James Rachels is a renowned philosopher that is best known for his significant contribution in moral philosophy. He has made a significant contribution on the issue of cultural relativism, which he defines as the aspect of having different cultures holding varying moral codes.
What Rachels says about the subject
Rachels begins his article by stating that the idea of universal truth does not exist but what exists are varying customs belonging to varying societies, and they cannot be said to be correct or incorrect. He states that there is no universal right or wrong as what is right in one society can be absolutely wrong in another. What is right in a society is dependent on ancestral perceptions, which are often handed down through traditions. He realizes that what seems right in one culture seems to be so natural that its members cannot conceive the idea of other communities living differently, which explains why such communities would only think of their moral codes as the correct and most acceptable. He further argues that there is no universal truth that can hold all societies together but each society has its distinct moral codes that are used to define what is acceptable within that society. On this note, he argues that people should practice tolerance towards other people’s cultures rather than judging the conduct of individuals within that culture. This indicates that societies should not judge moral codes of others as morally inferior simply because they are different from theirs. Rachel’s further explains that cultures may have as many differences from others as it may seem particularly in instances when they may explain their reasons for believing that certain actions are correct while others are incorrect. He realizes that all cultures may however have certain values in common particularly those that are bound to enhance continuity of a society. He thus concludes that judging others’ culture may be wrong as this may simply be perpetuated by application of one’s cultural standards. Rachels however realizes that thoughtful people do not usually criticize of judge other people’s cultures. He realizes that such situations may be attributed by the fact that thoughtful people may be reluctant to interfere with the customs and moral practices of other communities. People may also resist interfering with others’ cultures on the thought of the fact that other communities may as well perceive their moral codes as being inferior. They thus avoid criticizing them as they desire to have a peaceful coexistence with them. He further found out that people could as well avoid criticizing others’ cultures because they would not want to portray contempt of the community exhibit “inferior” moral codes.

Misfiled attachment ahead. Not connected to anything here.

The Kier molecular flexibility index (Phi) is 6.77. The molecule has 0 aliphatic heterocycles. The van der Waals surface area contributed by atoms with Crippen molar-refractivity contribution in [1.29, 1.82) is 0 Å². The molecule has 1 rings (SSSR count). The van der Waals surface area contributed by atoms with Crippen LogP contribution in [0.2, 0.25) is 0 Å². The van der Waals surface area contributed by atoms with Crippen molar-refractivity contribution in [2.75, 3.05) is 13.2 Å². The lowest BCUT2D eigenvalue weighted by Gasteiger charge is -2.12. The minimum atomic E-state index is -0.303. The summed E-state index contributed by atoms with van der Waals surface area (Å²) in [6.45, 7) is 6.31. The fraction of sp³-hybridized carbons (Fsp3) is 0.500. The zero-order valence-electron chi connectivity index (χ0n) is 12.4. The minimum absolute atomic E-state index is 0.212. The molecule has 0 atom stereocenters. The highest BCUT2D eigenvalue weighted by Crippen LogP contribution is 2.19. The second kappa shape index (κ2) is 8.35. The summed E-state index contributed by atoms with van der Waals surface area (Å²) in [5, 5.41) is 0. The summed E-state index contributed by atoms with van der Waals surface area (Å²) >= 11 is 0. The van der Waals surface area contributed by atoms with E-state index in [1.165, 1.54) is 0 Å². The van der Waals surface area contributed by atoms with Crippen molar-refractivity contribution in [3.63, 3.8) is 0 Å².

Rachel is supportive of the concept of cultural relativism, which states that there is no culture that should be perceived as being better than the other. This is because he realizes that a society’s moral standards are founded on its ancestral roots and are often handed down through tradition. Each society should respect others’ culture since there is no universal standard through which right and wrong can be measured.